Attach thin ribbon with beads, leaving the ribbon loose between them

9: Once you are happy with the decoration put the finished card into the frame and put the back of the frame into place and secure it. Turn it around and there you have your very own photo frame jewellery display. You can now have it standing on its stand if it has one or hang it on your wall.

You can make these in any size you like. I have some big ones that I use for display at my fairs and to photograph my brooches I make. Just have fun and experiment.

Little and Large displays

Ordsall Hall Summer Garden Party

This past weekend on 1st July I was at the Summer Garden Party held at the beautiful Ordsall Hall in Salford. I found out about this event from the blog site http://www.collettecostello.co.uk

The last time I went to visit Ordsall was in 2009 just before they closed it for refurbishment; it opened again May last year (2011). This Garden party was held for the first time last year and so this year I decided to apply for a stall and luckily got a place.

Typically, when I woke up in the morning it was tipping it down with rain. I swear I have a weather curse when it comes to attending fairs. My first ever craft fair back in February was the one day it snowed, and nearly every other one so far this year, it has rained, but I was not to be put off.
When I got there at 11am it was spitting and really windy but we all set up regardless, unsure of whether anyone would turn up. As we were getting our stalls ready, I heard the strange sound of bleating sheep coming from somewhere, not the normal sounds of Salford. They were setting up a pen with sheep, goats, pigs, chickens and ducks for kids to come and see and handle so hopefully with all the different attractions it would be good.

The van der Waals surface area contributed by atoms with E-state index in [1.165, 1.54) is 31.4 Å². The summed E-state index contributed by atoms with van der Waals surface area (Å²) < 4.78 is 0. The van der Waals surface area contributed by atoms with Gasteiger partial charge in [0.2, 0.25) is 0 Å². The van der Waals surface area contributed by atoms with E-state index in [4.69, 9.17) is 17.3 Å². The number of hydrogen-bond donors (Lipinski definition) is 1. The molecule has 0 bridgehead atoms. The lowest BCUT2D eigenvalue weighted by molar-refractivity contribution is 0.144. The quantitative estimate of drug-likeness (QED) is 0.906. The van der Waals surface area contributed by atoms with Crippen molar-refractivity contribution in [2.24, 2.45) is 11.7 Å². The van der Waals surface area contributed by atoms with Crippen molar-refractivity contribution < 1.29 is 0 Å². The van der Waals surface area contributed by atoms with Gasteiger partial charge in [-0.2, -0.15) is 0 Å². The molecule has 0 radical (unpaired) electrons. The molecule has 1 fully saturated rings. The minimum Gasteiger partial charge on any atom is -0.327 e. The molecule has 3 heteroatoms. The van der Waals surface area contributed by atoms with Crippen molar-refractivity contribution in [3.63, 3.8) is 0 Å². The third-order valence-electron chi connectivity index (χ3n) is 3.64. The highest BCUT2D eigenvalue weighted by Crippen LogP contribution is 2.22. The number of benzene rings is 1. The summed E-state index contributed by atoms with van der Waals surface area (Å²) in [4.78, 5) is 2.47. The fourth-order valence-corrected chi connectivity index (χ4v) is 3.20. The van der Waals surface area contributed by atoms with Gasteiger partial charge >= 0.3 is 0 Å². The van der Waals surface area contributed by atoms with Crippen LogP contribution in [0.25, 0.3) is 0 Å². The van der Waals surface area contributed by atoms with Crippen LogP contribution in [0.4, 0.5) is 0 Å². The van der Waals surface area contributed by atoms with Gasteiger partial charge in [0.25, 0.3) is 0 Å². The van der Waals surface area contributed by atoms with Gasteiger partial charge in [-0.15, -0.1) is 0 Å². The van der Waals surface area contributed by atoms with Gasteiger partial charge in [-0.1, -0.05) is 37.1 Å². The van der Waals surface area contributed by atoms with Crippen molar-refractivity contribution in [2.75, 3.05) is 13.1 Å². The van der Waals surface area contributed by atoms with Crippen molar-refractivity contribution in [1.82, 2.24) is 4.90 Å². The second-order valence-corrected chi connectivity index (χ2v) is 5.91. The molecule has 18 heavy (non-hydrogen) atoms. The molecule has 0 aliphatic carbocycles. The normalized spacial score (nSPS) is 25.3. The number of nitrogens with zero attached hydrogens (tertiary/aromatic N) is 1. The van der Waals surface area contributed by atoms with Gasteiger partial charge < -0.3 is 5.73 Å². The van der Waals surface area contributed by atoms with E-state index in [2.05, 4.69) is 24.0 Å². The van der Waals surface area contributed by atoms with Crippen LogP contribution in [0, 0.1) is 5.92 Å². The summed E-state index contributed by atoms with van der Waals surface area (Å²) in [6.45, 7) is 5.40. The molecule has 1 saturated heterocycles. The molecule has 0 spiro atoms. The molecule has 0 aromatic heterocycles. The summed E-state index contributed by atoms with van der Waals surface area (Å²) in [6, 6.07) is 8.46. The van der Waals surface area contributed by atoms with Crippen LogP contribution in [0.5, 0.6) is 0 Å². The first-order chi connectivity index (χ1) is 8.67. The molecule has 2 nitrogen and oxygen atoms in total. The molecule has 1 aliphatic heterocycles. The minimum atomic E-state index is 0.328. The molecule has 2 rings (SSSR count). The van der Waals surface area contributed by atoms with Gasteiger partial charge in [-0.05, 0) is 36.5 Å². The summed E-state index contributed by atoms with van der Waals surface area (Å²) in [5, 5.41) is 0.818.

There were about 10 craft stalls selling a range of products from glass to photographs and knitted items. There was a great array of different crafts and no two were the same so as the visitors walked around they would have a brilliant choice of products to buy.

Some of the stalls at the fair

I was really happy with my stall and I think it was my best lay out to date. I recently brought a large wicker basket to keep my fabric in and decided that I would bring it to put my cushions in and it worked brilliantly. It got them off the table where they normally take up a lot of room.

My new wicker basket

My Stall

The fair opened at 12pm and the first few people trickled in. As the day got going a lot of people came through and it turned into a really great day. The weather still wasn’t brilliant and it was freezing stood still but it was worth it. It was great to talk to lots of different people and I got loads of lovely comments about my work. The first thing to go was one of my embroidered needle cases which I had only finished the day before. My owl doorstops were also a great seller.

My new hand embroidered needle cases